Social Analysis and Action Model

A SAA Peer Educator leads discussion on gender roles
A SAA Peer Educator leads discussion on gender roles

 

Purpose:

The purpose of the Social Analysis and Action Model (SAA) is to challenge negative norms and behavior around sexual and reproductive health (SRH) including family planning (FP).

Description:

According to the World Health Organization, “the most powerful causes of poor health are the social conditions in which people live and work, referred to as the social determinants of health. Evidence shows that most of the global burden of disease and the bulk of health inequalities are caused by social determinants.” Social Analysis and Action (SAA) seeks to address the social, economic and cultural factors that influence health. SAA is a model for working with communities through regularly recurring dialogue to address how their social conditions perpetuate their health challenges. In this way, SAA seeks to enable communities to identify linkages between social factors and health and then determine how to address them.

The process consists of five main phases:

  1. Transform staff capacity: This foundational step is intended to prepare staff to experiment  with the SAA approach. Strengthening the ability of staff to self-reflect, communicate and facilitate is, in fact, the beginning of the social transformation. Thus, CARE’s new addition to the program cycle reflects our commitment to stimulating personal change prior to doing so with communities
  2. Reflect with community: This is the first step in building trust with communities and engaging them in exploring how social factors influence their health needs, in encouraging their voice and agency, in engaging the most marginalized or vulnerable, and in redefining the community’s relationship with CARE or one of its partners as the outside facilitator.
  3. Plan for action: This step occurs when community members begin to consider how to actually address key social factors impacting their health, when they weigh both assets and challenges, manage conflict, and when they further exercise leadership by committing to address social realities and inequities.
  4. Implement plans: This occurs when CARE pools its resources with those of the community and continues to create space for dialogue, and when community members might initiate activities outside of the CARE project to address their needs.
  5. Evaluate: Evaluation takes place when CARE and the community use simple, effective and reflective methodologies to determine if transformation is taking place, when we look for anticipated and unanticipated social changes, and when CARE works with the community to readjust plans in light of emerging information and reflection.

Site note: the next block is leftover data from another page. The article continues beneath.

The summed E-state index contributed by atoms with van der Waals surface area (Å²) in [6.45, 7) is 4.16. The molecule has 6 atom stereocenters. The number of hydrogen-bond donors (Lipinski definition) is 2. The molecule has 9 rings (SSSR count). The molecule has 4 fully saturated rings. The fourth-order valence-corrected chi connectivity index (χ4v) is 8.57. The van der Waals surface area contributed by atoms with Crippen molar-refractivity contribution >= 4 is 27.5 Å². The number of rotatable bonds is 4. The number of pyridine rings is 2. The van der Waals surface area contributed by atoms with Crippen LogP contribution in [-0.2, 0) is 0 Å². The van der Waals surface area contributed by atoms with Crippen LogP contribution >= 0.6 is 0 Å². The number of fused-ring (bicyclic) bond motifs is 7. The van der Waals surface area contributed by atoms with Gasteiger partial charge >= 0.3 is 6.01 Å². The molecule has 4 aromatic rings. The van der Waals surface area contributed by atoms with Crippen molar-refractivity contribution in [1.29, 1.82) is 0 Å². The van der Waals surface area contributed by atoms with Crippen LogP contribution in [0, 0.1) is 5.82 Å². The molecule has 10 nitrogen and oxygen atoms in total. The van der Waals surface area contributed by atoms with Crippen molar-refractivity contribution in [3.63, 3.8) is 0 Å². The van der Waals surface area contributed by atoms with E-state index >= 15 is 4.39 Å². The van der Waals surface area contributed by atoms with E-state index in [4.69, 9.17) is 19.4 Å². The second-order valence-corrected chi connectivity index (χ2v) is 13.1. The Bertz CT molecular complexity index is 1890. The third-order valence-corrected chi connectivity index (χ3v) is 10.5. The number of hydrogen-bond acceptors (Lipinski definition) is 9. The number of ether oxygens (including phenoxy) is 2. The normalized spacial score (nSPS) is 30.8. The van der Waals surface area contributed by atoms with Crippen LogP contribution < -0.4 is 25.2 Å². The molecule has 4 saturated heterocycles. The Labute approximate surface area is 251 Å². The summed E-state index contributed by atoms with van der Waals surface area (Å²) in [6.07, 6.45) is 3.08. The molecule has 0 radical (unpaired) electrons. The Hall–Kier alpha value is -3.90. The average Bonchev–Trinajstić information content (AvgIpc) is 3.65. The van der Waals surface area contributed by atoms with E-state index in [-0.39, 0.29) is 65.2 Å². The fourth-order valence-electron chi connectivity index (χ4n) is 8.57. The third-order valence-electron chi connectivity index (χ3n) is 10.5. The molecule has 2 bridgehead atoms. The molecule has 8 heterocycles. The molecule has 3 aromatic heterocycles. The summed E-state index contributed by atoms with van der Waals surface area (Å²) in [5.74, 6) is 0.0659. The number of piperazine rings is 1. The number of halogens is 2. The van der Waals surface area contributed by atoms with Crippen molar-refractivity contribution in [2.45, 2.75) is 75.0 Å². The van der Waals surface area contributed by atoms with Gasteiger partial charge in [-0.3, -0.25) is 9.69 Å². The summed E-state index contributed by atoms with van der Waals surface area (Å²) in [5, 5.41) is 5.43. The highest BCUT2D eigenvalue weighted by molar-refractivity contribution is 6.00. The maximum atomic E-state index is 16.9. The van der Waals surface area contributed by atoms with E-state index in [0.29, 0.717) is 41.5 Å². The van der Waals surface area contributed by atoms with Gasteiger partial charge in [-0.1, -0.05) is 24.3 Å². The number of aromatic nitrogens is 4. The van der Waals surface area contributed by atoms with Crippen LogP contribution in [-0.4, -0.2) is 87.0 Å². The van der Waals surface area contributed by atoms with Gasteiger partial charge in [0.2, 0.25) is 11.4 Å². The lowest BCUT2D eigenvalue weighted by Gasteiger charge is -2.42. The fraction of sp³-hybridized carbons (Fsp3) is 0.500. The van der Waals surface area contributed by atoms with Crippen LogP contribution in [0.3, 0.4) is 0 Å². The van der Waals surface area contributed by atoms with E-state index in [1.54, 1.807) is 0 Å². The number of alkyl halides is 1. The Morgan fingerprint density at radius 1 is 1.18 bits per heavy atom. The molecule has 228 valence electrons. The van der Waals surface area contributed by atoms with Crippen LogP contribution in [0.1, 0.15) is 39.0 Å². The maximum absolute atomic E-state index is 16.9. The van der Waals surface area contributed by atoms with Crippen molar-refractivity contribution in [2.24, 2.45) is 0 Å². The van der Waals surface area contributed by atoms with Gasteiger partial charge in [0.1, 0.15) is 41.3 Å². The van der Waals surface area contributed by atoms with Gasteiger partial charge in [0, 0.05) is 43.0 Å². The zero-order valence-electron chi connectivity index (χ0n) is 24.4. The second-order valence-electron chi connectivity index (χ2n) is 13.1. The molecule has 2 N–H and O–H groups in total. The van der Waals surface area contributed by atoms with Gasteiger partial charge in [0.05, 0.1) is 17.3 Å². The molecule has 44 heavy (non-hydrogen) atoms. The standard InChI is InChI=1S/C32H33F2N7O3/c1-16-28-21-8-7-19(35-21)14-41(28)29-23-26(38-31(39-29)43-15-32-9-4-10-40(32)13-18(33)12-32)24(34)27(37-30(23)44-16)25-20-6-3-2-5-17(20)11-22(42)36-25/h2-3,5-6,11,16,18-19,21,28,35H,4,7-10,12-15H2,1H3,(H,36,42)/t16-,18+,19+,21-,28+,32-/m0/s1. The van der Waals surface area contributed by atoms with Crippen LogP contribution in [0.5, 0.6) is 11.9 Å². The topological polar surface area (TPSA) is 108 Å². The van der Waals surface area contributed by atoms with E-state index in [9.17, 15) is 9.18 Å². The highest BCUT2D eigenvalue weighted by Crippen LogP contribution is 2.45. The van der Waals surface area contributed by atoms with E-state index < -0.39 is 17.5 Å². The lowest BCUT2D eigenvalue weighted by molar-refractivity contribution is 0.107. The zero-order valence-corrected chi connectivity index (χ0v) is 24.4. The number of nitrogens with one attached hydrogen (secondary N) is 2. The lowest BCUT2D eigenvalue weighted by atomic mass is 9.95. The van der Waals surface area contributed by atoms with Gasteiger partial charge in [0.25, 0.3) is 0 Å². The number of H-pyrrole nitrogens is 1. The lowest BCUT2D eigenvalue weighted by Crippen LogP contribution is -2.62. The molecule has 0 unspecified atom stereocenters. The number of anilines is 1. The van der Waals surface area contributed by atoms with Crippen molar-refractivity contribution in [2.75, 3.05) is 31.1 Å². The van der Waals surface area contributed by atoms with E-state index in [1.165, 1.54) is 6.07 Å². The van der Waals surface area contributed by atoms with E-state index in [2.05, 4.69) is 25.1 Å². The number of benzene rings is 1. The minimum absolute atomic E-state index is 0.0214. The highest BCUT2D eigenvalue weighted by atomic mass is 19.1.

In order to implement both awareness raising and SAA activities in an efficient and sustainable way, CARE Rwanda works through peer educators. Peer educators are community volunteers who are trained as trainers of facilitators. Often, they are VSL group members, which gives them an easy entry point in society. In all cases, peer educators are well-respected, responsible and confident members of society who continue to work to change norms and behavior in the long run which is necessary for achieving lasting change.

The model does not stand on its own but is complemented by other forms of support to the health sector, such as direct support to health centers of FP posts and advocacy.

Relevance:

The SAA Model is especially relevant in addressing rigid gender norms that lead to gender inequality in sexual reproductive health, including family planning. In CARE Rwanda’s experience, use of SAA has lead to higher adoption of modern FP method and joint decision making between husband and wife on SRH, but also a more equal division of household tasks, decreased gender based violence and joint decision making on health and use of money within the household. SAA thus addresses gender inequality and its underlying causes in relation to SRH and beyond.

History:

SAA was developed by CARE International to help communities reflect on the relationship between social factors and health.

Documentation:

For more information on SAA, please refer to CARE SAA website. 

Model Info

  • Date first used: 2011 July

  • Partners using model:

    CARE works with Religious Leaders and local health institutions in its Social Analysis and Action approach. 

  • Districts using model:
    • Gatsibo
    • Rulindo
    • Bugesera
    • Ruhango

Media